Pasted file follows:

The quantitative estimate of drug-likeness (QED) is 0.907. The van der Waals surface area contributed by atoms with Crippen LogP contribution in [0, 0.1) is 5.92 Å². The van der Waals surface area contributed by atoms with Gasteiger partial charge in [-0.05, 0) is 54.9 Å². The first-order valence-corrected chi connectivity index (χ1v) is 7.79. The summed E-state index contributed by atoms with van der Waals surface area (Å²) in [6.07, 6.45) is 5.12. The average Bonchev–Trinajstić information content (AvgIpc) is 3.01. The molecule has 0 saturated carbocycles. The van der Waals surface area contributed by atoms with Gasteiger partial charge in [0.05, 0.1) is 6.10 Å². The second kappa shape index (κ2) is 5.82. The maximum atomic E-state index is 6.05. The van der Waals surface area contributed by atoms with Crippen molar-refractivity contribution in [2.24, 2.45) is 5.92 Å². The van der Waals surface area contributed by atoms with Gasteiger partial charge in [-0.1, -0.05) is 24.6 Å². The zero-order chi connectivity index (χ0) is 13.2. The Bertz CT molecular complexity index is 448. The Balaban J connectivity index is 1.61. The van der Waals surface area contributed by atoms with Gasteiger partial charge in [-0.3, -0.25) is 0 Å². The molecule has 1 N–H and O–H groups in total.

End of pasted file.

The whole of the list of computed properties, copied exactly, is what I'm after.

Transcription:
The quantitative estimate of drug-likeness (QED) is 0.907. The van der Waals surface area contributed by atoms with Crippen LogP contribution in [0, 0.1) is 5.92 Å². The van der Waals surface area contributed by atoms with Gasteiger partial charge in [-0.05, 0) is 54.9 Å². The first-order valence-corrected chi connectivity index (χ1v) is 7.79. The summed E-state index contributed by atoms with van der Waals surface area (Å²) in [6.07, 6.45) is 5.12. The average Bonchev–Trinajstić information content (AvgIpc) is 3.01. The molecule has 0 saturated carbocycles. The van der Waals surface area contributed by atoms with Gasteiger partial charge in [0.05, 0.1) is 6.10 Å². The second kappa shape index (κ2) is 5.82. The maximum atomic E-state index is 6.05. The van der Waals surface area contributed by atoms with Crippen molar-refractivity contribution in [2.24, 2.45) is 5.92 Å². The van der Waals surface area contributed by atoms with Gasteiger partial charge in [-0.1, -0.05) is 24.6 Å². The zero-order chi connectivity index (χ0) is 13.2. The Bertz CT molecular complexity index is 448. The Balaban J connectivity index is 1.61. The van der Waals surface area contributed by atoms with Gasteiger partial charge in [-0.3, -0.25) is 0 Å². The molecule has 1 N–H and O–H groups in total.